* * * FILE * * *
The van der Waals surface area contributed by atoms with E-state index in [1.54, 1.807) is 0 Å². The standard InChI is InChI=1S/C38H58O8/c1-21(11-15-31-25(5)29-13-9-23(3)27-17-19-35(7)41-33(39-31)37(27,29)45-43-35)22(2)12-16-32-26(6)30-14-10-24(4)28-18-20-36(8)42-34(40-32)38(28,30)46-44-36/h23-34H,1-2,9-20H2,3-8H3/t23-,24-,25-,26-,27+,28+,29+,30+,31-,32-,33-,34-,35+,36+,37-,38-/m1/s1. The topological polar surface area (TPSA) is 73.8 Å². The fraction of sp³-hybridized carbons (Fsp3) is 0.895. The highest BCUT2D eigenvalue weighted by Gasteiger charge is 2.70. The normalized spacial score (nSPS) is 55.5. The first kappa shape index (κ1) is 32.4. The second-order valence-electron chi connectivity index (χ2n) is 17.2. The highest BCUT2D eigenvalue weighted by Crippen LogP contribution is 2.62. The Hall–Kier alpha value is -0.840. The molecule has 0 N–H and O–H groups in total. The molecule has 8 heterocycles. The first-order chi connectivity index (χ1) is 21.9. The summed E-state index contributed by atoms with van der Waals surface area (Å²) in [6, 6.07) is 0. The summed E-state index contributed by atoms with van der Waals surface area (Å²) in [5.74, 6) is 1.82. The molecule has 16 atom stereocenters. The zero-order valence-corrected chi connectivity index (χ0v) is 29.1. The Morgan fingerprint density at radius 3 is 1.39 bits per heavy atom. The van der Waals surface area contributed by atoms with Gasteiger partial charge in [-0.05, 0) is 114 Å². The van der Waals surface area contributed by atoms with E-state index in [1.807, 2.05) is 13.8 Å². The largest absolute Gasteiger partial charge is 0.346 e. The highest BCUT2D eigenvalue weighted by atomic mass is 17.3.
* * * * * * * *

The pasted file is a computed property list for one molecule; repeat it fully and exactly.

The van der Waals surface area contributed by atoms with E-state index in [1.54, 1.807) is 0 Å². The standard InChI is InChI=1S/C38H58O8/c1-21(11-15-31-25(5)29-13-9-23(3)27-17-19-35(7)41-33(39-31)37(27,29)45-43-35)22(2)12-16-32-26(6)30-14-10-24(4)28-18-20-36(8)42-34(40-32)38(28,30)46-44-36/h23-34H,1-2,9-20H2,3-8H3/t23-,24-,25-,26-,27+,28+,29+,30+,31-,32-,33-,34-,35+,36+,37-,38-/m1/s1. The topological polar surface area (TPSA) is 73.8 Å². The fraction of sp³-hybridized carbons (Fsp3) is 0.895. The highest BCUT2D eigenvalue weighted by Gasteiger charge is 2.70. The normalized spacial score (nSPS) is 55.5. The first kappa shape index (κ1) is 32.4. The second-order valence-electron chi connectivity index (χ2n) is 17.2. The highest BCUT2D eigenvalue weighted by Crippen LogP contribution is 2.62. The Hall–Kier alpha value is -0.840. The molecule has 0 N–H and O–H groups in total. The molecule has 8 heterocycles. The first-order chi connectivity index (χ1) is 21.9. The summed E-state index contributed by atoms with van der Waals surface area (Å²) in [6, 6.07) is 0. The summed E-state index contributed by atoms with van der Waals surface area (Å²) in [5.74, 6) is 1.82. The molecule has 16 atom stereocenters. The zero-order valence-corrected chi connectivity index (χ0v) is 29.1. The Morgan fingerprint density at radius 3 is 1.39 bits per heavy atom. The van der Waals surface area contributed by atoms with Gasteiger partial charge in [-0.05, 0) is 114 Å². The van der Waals surface area contributed by atoms with E-state index in [1.807, 2.05) is 13.8 Å². The largest absolute Gasteiger partial charge is 0.346 e. The highest BCUT2D eigenvalue weighted by atomic mass is 17.3.